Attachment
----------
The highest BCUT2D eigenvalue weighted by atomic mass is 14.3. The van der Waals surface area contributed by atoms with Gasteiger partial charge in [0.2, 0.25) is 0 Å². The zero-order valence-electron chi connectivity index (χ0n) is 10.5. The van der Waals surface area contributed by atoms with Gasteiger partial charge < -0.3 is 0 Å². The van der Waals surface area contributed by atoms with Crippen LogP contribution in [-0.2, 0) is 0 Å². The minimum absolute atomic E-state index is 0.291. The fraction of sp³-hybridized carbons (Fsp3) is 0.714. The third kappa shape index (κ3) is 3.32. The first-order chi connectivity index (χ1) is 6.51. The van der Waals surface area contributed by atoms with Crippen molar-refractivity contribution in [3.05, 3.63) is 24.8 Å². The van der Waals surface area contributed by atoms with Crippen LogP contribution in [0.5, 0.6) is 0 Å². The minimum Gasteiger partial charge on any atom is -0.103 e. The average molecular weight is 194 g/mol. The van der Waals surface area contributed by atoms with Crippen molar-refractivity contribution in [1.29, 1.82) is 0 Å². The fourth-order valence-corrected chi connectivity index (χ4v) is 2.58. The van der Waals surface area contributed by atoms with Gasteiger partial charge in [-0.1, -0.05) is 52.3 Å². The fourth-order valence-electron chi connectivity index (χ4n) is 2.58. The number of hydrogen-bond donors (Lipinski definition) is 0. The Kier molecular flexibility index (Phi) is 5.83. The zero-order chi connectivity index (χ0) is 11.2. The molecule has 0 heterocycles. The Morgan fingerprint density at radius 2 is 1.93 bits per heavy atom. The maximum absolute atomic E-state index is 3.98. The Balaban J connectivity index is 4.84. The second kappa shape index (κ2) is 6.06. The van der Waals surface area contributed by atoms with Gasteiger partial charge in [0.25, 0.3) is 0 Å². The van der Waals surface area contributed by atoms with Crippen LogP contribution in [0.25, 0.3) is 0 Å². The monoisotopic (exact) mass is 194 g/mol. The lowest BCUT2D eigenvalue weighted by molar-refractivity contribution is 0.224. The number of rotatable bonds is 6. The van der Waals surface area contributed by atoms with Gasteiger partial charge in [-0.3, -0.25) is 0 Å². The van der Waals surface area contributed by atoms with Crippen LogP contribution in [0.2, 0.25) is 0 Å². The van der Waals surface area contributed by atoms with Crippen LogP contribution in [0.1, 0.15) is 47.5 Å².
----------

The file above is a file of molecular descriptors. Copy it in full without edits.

The highest BCUT2D eigenvalue weighted by atomic mass is 14.3. The van der Waals surface area contributed by atoms with Gasteiger partial charge in [0.2, 0.25) is 0 Å². The zero-order valence-electron chi connectivity index (χ0n) is 10.5. The van der Waals surface area contributed by atoms with Gasteiger partial charge < -0.3 is 0 Å². The van der Waals surface area contributed by atoms with Crippen LogP contribution in [-0.2, 0) is 0 Å². The minimum absolute atomic E-state index is 0.291. The fraction of sp³-hybridized carbons (Fsp3) is 0.714. The third kappa shape index (κ3) is 3.32. The first-order chi connectivity index (χ1) is 6.51. The van der Waals surface area contributed by atoms with Crippen molar-refractivity contribution in [3.05, 3.63) is 24.8 Å². The van der Waals surface area contributed by atoms with Crippen LogP contribution in [0.5, 0.6) is 0 Å². The minimum Gasteiger partial charge on any atom is -0.103 e. The average molecular weight is 194 g/mol. The van der Waals surface area contributed by atoms with Crippen molar-refractivity contribution in [1.29, 1.82) is 0 Å². The fourth-order valence-corrected chi connectivity index (χ4v) is 2.58. The van der Waals surface area contributed by atoms with Gasteiger partial charge in [-0.1, -0.05) is 52.3 Å². The fourth-order valence-electron chi connectivity index (χ4n) is 2.58. The number of hydrogen-bond donors (Lipinski definition) is 0. The Kier molecular flexibility index (Phi) is 5.83. The zero-order chi connectivity index (χ0) is 11.2. The molecule has 0 heterocycles. The Morgan fingerprint density at radius 2 is 1.93 bits per heavy atom. The maximum absolute atomic E-state index is 3.98. The Balaban J connectivity index is 4.84. The second kappa shape index (κ2) is 6.06. The van der Waals surface area contributed by atoms with Gasteiger partial charge in [0.25, 0.3) is 0 Å². The van der Waals surface area contributed by atoms with Crippen LogP contribution in [0.25, 0.3) is 0 Å². The monoisotopic (exact) mass is 194 g/mol. The lowest BCUT2D eigenvalue weighted by molar-refractivity contribution is 0.224. The number of rotatable bonds is 6. The van der Waals surface area contributed by atoms with Gasteiger partial charge in [-0.3, -0.25) is 0 Å². The van der Waals surface area contributed by atoms with Crippen LogP contribution in [0.2, 0.25) is 0 Å². The van der Waals surface area contributed by atoms with Crippen LogP contribution in [0.1, 0.15) is 47.5 Å².